Reaching fever pitch
06/02/2017 (18:05 00)
Reaching fever pitch

With three weeks to go until the European Team Championships in Lille, the local organising committee is ready to get down to the job of ensuring that the event is a success. Jean-Pierre Watelle, from the Ligue des Hauts de France and Thibault Garandet, from Lille Métropole Athlétisme, lift the veil on what’s going on behind the scenes to prepare for the event.

A well-oiled machine is at work behind every large-scale sports event. Before the floodlights are switched on, on Friday 23 June, the meticulous preparation for the festival of athletics at the Stadium Lille-Métropole has already been in operation for a considerable time. “Twenty or so people are already involved on a daily level. Every head of sector has been working on the organisation and preparation of the event for several months”, explains Jean-Pierre Watelle, Director of the Ligue des Hauts-de-France. “We’ve been working in collaboration with our clubs, and as a local club, the LMA plays an important role. The European metropolis of Lille has also played a decisive role as the event’s number one financial partner”, he adds.
His equivalent at the Lille Métropole club, Thibault Garandet, approves. “We’ve been managing the volunteer recruitment in connection with the metropolis. We’ve received 450 applications for the 230 or so posts to be filled. This makes for a huge pool of people who we can call upon in the event of withdrawal. Not everything is complete, as we haven’t yet integrated all the time constraints, but we’re on the right track. We’ll have logistical needs from the Monday preceding the event, with several teams called on to assist, and that will increase still further up to the three days of competition.” It is also interesting to note the wealth of versatility within the ranks of the volunteers, who have offered their services. “We’ve pooled our communications networks with the Metropolis and the League so as to maximise the recruitment and be in line with the missions set out by European Athletics as far as possible. We realised that there was a large community of volunteers in the Hauts de France region who pass the word on at all the major events. This was the case for the handball Worlds, the Euro football and the Euro basketball. It’s really helpful for us to be able to count on their experience.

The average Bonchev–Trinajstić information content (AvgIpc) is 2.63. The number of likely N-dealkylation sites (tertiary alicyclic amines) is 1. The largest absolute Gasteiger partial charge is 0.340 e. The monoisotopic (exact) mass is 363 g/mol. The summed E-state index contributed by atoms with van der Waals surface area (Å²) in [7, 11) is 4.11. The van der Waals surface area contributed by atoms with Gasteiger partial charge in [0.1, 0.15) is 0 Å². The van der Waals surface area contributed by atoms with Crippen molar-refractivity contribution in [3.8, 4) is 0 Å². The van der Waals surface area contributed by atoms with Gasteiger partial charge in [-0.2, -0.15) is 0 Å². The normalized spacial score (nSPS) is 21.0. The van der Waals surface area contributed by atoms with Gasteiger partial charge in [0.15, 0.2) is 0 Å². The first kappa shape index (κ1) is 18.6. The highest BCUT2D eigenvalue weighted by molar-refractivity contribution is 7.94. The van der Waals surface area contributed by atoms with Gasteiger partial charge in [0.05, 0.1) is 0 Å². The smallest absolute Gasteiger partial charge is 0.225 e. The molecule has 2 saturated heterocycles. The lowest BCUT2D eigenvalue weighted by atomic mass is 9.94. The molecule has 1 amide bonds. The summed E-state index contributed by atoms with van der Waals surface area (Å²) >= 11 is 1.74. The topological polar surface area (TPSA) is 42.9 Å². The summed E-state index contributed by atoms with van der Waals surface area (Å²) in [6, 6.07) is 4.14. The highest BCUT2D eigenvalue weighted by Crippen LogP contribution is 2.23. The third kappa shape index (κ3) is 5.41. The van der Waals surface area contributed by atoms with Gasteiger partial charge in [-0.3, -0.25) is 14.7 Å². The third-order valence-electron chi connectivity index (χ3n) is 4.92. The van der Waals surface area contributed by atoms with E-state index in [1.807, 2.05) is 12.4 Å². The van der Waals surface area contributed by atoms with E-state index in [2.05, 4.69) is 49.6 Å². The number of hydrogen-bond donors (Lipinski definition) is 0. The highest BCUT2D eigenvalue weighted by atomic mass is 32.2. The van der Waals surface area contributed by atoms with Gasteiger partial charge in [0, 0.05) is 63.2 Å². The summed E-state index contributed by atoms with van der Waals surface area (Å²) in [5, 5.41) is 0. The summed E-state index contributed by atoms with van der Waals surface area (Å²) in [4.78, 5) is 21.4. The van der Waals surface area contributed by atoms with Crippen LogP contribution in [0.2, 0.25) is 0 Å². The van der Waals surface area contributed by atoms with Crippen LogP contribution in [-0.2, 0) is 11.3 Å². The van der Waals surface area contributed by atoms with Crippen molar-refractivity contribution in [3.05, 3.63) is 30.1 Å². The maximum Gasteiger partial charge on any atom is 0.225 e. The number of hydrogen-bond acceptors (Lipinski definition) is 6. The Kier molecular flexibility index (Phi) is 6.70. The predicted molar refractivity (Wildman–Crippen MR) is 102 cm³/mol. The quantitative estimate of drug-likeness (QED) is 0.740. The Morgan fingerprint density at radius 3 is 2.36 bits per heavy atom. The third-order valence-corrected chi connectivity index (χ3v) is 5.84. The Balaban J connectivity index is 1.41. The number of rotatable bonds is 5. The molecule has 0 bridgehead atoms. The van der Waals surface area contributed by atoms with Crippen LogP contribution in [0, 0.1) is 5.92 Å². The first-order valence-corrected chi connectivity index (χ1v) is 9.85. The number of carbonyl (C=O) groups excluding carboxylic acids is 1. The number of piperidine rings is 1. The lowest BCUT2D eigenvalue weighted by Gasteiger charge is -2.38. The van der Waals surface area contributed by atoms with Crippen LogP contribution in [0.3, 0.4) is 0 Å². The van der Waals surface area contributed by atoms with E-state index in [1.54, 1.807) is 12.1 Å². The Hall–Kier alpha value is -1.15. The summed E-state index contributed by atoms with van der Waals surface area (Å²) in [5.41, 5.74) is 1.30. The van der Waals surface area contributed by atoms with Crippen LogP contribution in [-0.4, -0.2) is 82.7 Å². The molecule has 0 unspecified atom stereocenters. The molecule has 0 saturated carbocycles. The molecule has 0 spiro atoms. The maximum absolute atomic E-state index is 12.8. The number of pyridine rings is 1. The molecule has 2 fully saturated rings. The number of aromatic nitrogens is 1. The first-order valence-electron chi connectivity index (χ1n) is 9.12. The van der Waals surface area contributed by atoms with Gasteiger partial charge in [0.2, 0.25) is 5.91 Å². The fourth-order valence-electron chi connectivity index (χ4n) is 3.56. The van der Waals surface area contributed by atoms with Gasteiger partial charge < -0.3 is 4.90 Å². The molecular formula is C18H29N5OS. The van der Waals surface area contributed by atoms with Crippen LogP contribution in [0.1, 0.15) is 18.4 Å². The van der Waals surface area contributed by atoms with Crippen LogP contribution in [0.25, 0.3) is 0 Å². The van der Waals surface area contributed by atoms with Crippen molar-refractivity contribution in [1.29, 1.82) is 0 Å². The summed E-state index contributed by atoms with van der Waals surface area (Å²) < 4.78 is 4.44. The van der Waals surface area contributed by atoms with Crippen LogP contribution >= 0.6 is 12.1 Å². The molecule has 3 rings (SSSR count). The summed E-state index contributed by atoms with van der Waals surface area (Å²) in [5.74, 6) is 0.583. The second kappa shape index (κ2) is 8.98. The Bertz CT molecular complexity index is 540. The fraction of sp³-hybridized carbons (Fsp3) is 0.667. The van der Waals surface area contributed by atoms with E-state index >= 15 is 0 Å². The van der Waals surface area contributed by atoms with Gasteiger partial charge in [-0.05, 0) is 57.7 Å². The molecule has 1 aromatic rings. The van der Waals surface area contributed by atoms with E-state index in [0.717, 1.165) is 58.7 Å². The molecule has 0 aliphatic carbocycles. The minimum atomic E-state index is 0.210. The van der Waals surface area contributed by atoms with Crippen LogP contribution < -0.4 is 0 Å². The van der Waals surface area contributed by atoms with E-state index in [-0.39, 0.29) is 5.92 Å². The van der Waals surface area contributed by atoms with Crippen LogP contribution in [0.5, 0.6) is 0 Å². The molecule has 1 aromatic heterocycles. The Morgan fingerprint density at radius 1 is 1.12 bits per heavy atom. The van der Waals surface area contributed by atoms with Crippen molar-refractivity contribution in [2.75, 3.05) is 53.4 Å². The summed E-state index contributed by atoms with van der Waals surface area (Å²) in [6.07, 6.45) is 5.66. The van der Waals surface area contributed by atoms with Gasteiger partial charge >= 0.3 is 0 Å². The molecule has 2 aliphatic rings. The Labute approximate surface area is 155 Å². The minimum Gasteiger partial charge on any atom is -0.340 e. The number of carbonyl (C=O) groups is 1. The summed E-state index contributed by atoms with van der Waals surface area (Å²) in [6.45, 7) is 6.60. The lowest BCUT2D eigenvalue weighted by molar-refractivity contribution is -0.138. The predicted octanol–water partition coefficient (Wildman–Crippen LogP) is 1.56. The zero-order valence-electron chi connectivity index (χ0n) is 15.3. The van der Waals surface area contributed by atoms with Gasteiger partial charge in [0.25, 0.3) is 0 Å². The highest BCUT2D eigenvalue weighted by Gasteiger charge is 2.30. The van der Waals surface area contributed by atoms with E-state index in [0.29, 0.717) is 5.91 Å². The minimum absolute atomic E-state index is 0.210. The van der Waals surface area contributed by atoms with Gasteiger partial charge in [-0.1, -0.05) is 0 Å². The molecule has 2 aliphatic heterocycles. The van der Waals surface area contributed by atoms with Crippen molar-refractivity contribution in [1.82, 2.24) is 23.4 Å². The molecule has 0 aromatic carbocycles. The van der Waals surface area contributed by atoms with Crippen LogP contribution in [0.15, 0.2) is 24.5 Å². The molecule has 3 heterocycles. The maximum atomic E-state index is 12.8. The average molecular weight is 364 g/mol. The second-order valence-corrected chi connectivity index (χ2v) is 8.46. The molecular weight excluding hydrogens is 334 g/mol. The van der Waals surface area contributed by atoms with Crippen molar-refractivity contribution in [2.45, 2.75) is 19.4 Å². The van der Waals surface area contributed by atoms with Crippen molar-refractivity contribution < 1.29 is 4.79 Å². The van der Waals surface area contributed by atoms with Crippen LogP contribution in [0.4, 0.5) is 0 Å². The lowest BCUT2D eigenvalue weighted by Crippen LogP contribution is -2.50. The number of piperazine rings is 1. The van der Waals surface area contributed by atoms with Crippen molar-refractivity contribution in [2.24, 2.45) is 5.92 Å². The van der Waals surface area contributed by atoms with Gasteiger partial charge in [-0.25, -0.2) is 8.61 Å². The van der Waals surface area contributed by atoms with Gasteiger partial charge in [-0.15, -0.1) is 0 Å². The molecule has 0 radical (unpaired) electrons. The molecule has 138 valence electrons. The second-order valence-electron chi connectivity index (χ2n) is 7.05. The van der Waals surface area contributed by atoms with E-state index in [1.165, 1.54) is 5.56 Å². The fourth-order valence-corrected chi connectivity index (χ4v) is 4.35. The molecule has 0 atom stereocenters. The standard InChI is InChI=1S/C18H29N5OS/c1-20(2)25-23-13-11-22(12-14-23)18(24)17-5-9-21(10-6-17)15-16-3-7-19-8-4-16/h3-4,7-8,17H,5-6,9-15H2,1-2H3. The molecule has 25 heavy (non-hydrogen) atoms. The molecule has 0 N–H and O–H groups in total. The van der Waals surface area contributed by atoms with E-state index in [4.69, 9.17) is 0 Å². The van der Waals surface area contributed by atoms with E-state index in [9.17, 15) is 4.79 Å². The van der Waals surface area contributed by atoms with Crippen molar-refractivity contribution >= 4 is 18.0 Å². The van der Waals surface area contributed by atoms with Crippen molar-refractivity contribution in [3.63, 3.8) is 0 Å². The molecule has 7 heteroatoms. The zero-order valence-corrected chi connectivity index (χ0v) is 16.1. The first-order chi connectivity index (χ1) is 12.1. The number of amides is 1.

The local fibre is entirely applicable
In total, the local pool of resources has enabled the incorporation of “a large part of the volunteers from the Hauts-de-France region, including the juries, 90% of whose judges come from the Ligue des Hauts-de-France”, explains Watelle.  “Some of the posts are dedicated to the young members of the local clubs, notably those who will officiate at the formal opening ceremony”, concludes his colleague.
We feel a real sense of enthusiasm as we have huge demand from the clubs to participate in the event. In 2011, we enjoyed very successful World U18 Championships. We haven’t organised a major meeting since the LMA meeting in June 2012, so athletics fans are eager for an event like this”, notes the Director of the League. Indeed, the latter has also planned an operation to introduce the top Olympic sport ten days before kick-off. From 13 to 15 June, on the Stadium track, the Kid Stadium and Urban Athlé devices will be set up to accommodate 5,000 children and adolescents, from local schools, colleges and social structures, with a daily team of fifteen to twenty people dedicated to coaching them.
On Friday 23, just a few hours after the first events of the championships, a highly popular race that goes by the name of the Friday Run, will offer participants the chance to take their turn on the Tartan track. Measuring some ten kilometres in length, the race will set out from and finish in the stadium, via a route encompassing the urban park and a circuit of Le Héron lake. “The idea is to get the general public involved in a major international event. It’s something we’ve always done on the fringes of the Liévin meeting for example.  This is something that is mirrored all over the world. It enables the public audience to be rallied together a little too, since they will then remain inside the stadium”, says a hopeful Jean-Pierre Watelle. They’ll also be able to appreciate the expertise of the organisers at first hand.